Sunday, September 23, 2012

Assessment Priorities: Advancing Curriculum Mapping

'The Great Wall' photo (c) 2005, moniqca - license:

Assessment is the cornerstone of all curriculum design.

When we begin with the end in mind, a la Jay McTighe’s and Grant Wiggin’s work in Understanding by Design, we set a path for success focused on a target. (Read Chapter 11--it’s an eye opener!)

Some of you may remember how the Triple A company used to prepare Travel Triptiks for customers in a pre-Google Map world. Triptiks were a trip planning tool that were designed with the destination in mind. As you traveled from your current location to your intended destination, you were given different routes, points of interest, and drop-in suggested side trips that would enhance your journey while still achieving your desired destination. In order to create the Triptik, though, you had to identify the destination. Otherwise, how would you plan your trip?

I think of these often when I think about curriculum. The assessment is our destination. Our path is the Triptik. Side trips are awesome, different points of interest are engaging, and we don’t have to travel the same linear path as everyone else.

The problems arise when we know our destination, but travel to other places instead. For instance, if I lived in Jacksonville, Florida and wanted to travel to San Antonio, Texas; I wouldn’t stop in Chicago first. I’m sure that comparison is clear enough, but it’s not so neat when we think about curriculum design. Whatever our objective is, depending on the standards we are addressing, it is dependent on the instruction we offer to our students. If an assessment asks students to evaluate and create but our instruction asks only that they remember and comprehend, then we’ve taken a wrong direction somewhere and end up in a swamp of learning limbo.

So how to remedy the opposite of symbiotic planning? Think cognition. Think purpose. Think of how you’re going to ask kids to prove what they’ve learned.

Most of the states in the country are aligning instruction and assessment to the Common Core. In the course of upgrading curriculum and/or curriculum maps, many are paying attention to the instructional elements but not necessarily the assessment elements.

In a recent conversation with second grade teachers, I discovered that students were really falling down on the common assessments that the teachers were using in math. I asked the teachers what they thought was going on. Some responded that the students were just lazy and others thought that the tests were just too hard. I asked them if they had really looked at the test questions. I asked them if they were teaching the skills that the students would need to answer the questions successfully. I asked if the skills to answer the questions correctly were part of their “planned-for” instruction and whether or not they were represented in their curriculum maps.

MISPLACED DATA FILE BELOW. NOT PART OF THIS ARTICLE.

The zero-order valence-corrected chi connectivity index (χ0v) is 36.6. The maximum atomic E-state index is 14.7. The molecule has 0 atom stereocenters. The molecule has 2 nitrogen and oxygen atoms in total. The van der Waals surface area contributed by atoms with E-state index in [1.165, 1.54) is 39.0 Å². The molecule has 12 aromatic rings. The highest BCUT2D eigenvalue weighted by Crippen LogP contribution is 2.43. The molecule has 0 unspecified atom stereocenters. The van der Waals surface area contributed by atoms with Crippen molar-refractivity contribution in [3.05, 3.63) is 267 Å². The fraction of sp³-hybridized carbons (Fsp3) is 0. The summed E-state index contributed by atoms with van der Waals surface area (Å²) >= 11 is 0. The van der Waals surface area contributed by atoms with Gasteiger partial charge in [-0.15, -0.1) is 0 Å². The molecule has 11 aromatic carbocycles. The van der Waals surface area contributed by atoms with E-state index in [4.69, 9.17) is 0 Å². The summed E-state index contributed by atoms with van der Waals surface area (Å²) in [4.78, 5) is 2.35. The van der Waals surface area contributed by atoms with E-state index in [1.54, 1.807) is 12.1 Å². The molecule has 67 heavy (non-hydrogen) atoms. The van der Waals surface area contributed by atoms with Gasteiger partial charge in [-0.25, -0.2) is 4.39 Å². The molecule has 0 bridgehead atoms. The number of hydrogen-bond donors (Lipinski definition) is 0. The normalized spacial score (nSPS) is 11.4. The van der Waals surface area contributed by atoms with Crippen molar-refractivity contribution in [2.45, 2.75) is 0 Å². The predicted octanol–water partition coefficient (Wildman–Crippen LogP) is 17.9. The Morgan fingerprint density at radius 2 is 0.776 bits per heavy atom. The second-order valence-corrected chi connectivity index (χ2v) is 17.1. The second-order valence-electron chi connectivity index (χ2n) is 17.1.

They weren’t sure. So, question by question, we broke down the skills a student would need to answer a particular question correctly. What we discovered was that those skills aren't necessarily being taught. It was an uncomfortable conversation, but the teachers were using worksheets that came with their math textbooks, as they always had, and using assessments that represented the standards and were created by the teachers. There was a mismatch. The rigor of the instruction rarely matched the rigor of the assessment.

I have to admit, there were some tears in that workshop. The reliance on the worksheets and the assumption that they were building fluency were flawed. They were preparing kids for Chicago, but not San Antonio.

In order to impact learning, we have to be cognizant of and plan for the intricacies of curriculum symbiosis. That means that instruction and assessment must have a high degree of parallelism in terms of levels of cognition, types of activities, individual student priorities, content, etc. Our main curriculum priority upgrade focus, then, must be assessments. I know some may read this and see the message: “teach to the test.” Just to clarify, that is NOT what I’m saying here. What I’m advocating for is to teach FOR the test. If instruction prepares students well, then the assessment will be a true measure of learning versus a hope and a prayer that students “get it.”

In our upcoming ASCD book, Upgrade Your Curriculum: Practical Ways to Transform Units and Engage Students, (Tentative Feb. 2013) Janet Hale and I discuss assessment as an entry level to transforming instructional design and practice. This includes the examination of curriculum, assessments, instruction of the future versus instruction of the past, and more. We recently found out, as planned in the writing of the book, that we will be able to leverage ASCD Edge to amplify the book and have interactive moments between us and our readers.

This interactive/social element will be coming in mid-January / early February just before the book is to be published. In the meantime, we’ll be blogging about the elements of the upgrades and transformations that we are describing in the book. With this post, and our previous post on “Planting A Seed,” we will be looking at advancing curriculum design and practice as well as share additional examples of Upgrades and Transformations from the field.

Cure for the Common Core eBook now available.

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